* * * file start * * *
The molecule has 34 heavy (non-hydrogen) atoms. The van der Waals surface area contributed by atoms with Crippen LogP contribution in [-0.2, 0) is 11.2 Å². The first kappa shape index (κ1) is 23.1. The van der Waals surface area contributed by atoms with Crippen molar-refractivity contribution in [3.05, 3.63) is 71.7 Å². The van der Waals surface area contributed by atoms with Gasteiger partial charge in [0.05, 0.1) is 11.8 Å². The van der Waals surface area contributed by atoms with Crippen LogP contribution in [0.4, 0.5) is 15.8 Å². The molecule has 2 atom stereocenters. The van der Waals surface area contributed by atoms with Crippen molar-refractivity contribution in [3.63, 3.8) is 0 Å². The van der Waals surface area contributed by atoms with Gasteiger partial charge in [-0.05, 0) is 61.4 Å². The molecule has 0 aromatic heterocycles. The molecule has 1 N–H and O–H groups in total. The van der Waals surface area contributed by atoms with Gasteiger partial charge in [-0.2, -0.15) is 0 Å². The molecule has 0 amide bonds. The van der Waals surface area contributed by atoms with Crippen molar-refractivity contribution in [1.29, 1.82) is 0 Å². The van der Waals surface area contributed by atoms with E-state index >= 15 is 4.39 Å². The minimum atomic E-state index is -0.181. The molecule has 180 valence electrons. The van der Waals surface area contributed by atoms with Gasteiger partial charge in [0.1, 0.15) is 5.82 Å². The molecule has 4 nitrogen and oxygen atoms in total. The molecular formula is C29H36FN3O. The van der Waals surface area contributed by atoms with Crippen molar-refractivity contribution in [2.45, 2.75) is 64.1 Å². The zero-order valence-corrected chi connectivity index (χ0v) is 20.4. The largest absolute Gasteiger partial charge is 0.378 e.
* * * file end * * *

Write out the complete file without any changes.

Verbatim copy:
The molecule has 34 heavy (non-hydrogen) atoms. The van der Waals surface area contributed by atoms with Crippen LogP contribution in [-0.2, 0) is 11.2 Å². The first kappa shape index (κ1) is 23.1. The van der Waals surface area contributed by atoms with Crippen molar-refractivity contribution in [3.05, 3.63) is 71.7 Å². The van der Waals surface area contributed by atoms with Gasteiger partial charge in [0.05, 0.1) is 11.8 Å². The van der Waals surface area contributed by atoms with Crippen LogP contribution in [0.4, 0.5) is 15.8 Å². The molecule has 2 atom stereocenters. The van der Waals surface area contributed by atoms with Crippen molar-refractivity contribution in [3.63, 3.8) is 0 Å². The van der Waals surface area contributed by atoms with Gasteiger partial charge in [-0.05, 0) is 61.4 Å². The molecule has 0 aromatic heterocycles. The molecule has 1 N–H and O–H groups in total. The van der Waals surface area contributed by atoms with Gasteiger partial charge in [-0.2, -0.15) is 0 Å². The molecule has 0 amide bonds. The van der Waals surface area contributed by atoms with Crippen molar-refractivity contribution in [1.29, 1.82) is 0 Å². The van der Waals surface area contributed by atoms with E-state index >= 15 is 4.39 Å². The minimum atomic E-state index is -0.181. The molecule has 180 valence electrons. The van der Waals surface area contributed by atoms with Gasteiger partial charge in [0.1, 0.15) is 5.82 Å². The molecule has 4 nitrogen and oxygen atoms in total. The molecular formula is C29H36FN3O. The van der Waals surface area contributed by atoms with Crippen molar-refractivity contribution in [2.45, 2.75) is 64.1 Å². The zero-order valence-corrected chi connectivity index (χ0v) is 20.4. The largest absolute Gasteiger partial charge is 0.378 e.